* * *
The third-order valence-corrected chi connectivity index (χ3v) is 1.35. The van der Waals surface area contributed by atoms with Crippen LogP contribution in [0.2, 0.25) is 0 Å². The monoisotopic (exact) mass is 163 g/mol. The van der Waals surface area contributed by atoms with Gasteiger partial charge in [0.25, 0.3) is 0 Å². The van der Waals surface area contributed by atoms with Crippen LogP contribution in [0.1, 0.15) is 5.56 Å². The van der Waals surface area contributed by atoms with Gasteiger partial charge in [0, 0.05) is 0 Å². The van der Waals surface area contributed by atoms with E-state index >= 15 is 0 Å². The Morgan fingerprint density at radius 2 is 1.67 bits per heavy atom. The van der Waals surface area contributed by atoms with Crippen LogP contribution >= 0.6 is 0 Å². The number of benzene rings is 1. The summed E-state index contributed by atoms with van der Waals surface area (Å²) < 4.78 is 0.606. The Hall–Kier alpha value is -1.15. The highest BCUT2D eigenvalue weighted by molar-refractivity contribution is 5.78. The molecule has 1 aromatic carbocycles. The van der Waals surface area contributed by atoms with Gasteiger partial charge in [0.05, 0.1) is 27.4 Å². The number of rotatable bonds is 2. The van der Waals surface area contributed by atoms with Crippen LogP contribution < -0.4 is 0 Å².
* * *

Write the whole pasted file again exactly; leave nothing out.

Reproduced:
The third-order valence-corrected chi connectivity index (χ3v) is 1.35. The van der Waals surface area contributed by atoms with Crippen LogP contribution in [0.2, 0.25) is 0 Å². The monoisotopic (exact) mass is 163 g/mol. The van der Waals surface area contributed by atoms with Gasteiger partial charge in [0.25, 0.3) is 0 Å². The van der Waals surface area contributed by atoms with Crippen LogP contribution in [0.1, 0.15) is 5.56 Å². The van der Waals surface area contributed by atoms with Gasteiger partial charge in [0, 0.05) is 0 Å². The van der Waals surface area contributed by atoms with E-state index >= 15 is 0 Å². The Morgan fingerprint density at radius 2 is 1.67 bits per heavy atom. The van der Waals surface area contributed by atoms with Crippen LogP contribution >= 0.6 is 0 Å². The number of benzene rings is 1. The summed E-state index contributed by atoms with van der Waals surface area (Å²) < 4.78 is 0.606. The Hall–Kier alpha value is -1.15. The highest BCUT2D eigenvalue weighted by molar-refractivity contribution is 5.78. The molecule has 1 aromatic carbocycles. The van der Waals surface area contributed by atoms with Gasteiger partial charge in [0.05, 0.1) is 27.4 Å². The number of rotatable bonds is 2. The van der Waals surface area contributed by atoms with Crippen LogP contribution < -0.4 is 0 Å².